President Obama and Democrats have proposed a $250 rebate to seniors who are not getting a cost-of-living increase in their Social Security benefits for the second year in a row, but critics are suggesting the promised pay-out is merely intended to sway the senior vote -- and likely won't even succeed in that, with the midterm election two weeks away.

Polls suggest the Social Security work-around won't have much political impact on seniors who are poised to turn out in record levels on Nov. 2 and are likely to pull the lever for the Republican candidate -- an advantage that could propel the GOP into power in the House and possibly the Senate.

The proposal comes as more than 200 Democratic candidates urge Obama to reject any proposed cuts to Social Security benefits from his fiscal commission, which has said everything, including entitlements, are on the table.

Critics dismiss the efforts as a cheap stunt.

"I think the Democratic Party's standing between now and November is past the point of rescue with seniors," Glen Bolger, a GOP pollster, told FoxNews.com.

But Democratic pollster Mark Mellman said the proposal can't hurt.

"It's hard to say that any policy makes the difference," he said. "But it does underline differences between Republicans and Democrats on Social Security and Social Security can make a real difference in seniors' voting decisions."

Democratic pollster Guy Molyneux said seniors will have a "positive reaction" to candidates who support the proposal.

"Whether it will move their votes, I really don't know," he said.

Obama's 18-member bipartisan deficit commission is expected to unveil a set of proposals for cutting the deficit in December. The two leaders of the panel have warned that Social Security is careening toward bankruptcy and have indicated that every option is on the table. That could mean proposals to cut future benefits or increase payroll taxes.

Several Republican candidates on the campaign trail have warned that workers under age 55 should prepare to face changes in the way Social Security calculates retirement.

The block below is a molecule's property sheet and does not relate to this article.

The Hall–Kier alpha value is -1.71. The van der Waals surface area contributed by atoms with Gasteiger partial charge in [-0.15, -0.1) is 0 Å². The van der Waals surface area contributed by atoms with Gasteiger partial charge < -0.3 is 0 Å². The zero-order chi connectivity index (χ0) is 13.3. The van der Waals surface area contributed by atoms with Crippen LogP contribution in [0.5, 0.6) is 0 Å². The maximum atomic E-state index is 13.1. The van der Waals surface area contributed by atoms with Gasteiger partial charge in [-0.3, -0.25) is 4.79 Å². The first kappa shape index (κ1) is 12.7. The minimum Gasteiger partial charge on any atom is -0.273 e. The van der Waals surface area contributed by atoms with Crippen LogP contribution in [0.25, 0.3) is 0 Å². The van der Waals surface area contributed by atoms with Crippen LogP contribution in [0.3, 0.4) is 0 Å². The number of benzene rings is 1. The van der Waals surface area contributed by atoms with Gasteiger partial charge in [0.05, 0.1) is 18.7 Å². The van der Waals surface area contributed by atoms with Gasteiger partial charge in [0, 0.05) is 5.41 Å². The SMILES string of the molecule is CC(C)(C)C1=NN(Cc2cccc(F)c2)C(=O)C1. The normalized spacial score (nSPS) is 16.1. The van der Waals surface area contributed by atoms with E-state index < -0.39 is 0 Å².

But more than 200 Democrats, including 81 House candidates, 11 Senate candidates and 133 congressional incumbents, have signed a petition circulated by the Progressive Change Campaign Committee to protect the status quo of the program.

"Social Security is a promise that must not be broken," the pledge reads in part. "We need to strengthen Social Security, not cut it."

Members of the Congressional Progressive Caucus also wrote to Obama last month opposing any cuts to Social Security benefits, including raising the retirement age.

The group argued that the program is on track to accumulate a $4.3 trillion surplus and can pay full benefits until 2037 and at least 75 percent of all benefits after that. The group also noted that the program has not contributed to the federal deficit because it is funded separately from the general treasury and has no borrowing authority.

"If any of the commission's recommendations cut or diminish Social Security in any way, we will stand firmly against them," the group wrote. "We urge you to join us in protecting and strengthening Social Security rather than letting it fall victim to a misguided attempt to reduce budget deficits on the backs of working families."

Social Security is supported by a 6.2 percent payroll tax -- paid by both workers and employers -- on wages up to $106,800.

The Social Security Administration announced this month that seniors would not get an increase for the second consecutive year because of low inflation, prompting Obama to call for the $250 rebate for seniors.

Congress will vote on the rebate during the lame duck session after the Nov. 2 election, Democratic leaders have pledged. But that's unlikely to influence seniors going to the polls, Bolger said. 

"Look, the problems they have with seniors goes far beyond no COLA," Bolger said, noting that more seniors voted for Arizona Sen. John McCain in the presidential election two years ago and aren't happy with one party controlling Washington.

Seniors preferred Republicans by a 52 to 40 percent margin, according to Gallup polls taken during throughout the summer.

A Rasmussen Reports national survey released this week showed seniors preferred Republicans by a 56-34 percent margin.

Bolger's data show that seniors favor Republicans by an average 3 percentage points in the top 86 congressional seats held by Democrats. While that's not a large margin, Bolger noted that "seniors are the most consistent voters in non-presidential elections."

"We're seeing the turnout is going to skew older and seniors will be a disproportionate share of the vote," he said.

Mellman, the Democratic pollster didn't dispute Bolger's data. He said it shows seniors are a "contested group."

"I think Democrats are sending a message to seniors that we're going to focus on their needs and concerns," he said. "And in an environment where some Republicans want to dismantle Social Security, going the extra mile to see that seniors get a cost-of-living increase is an important signal."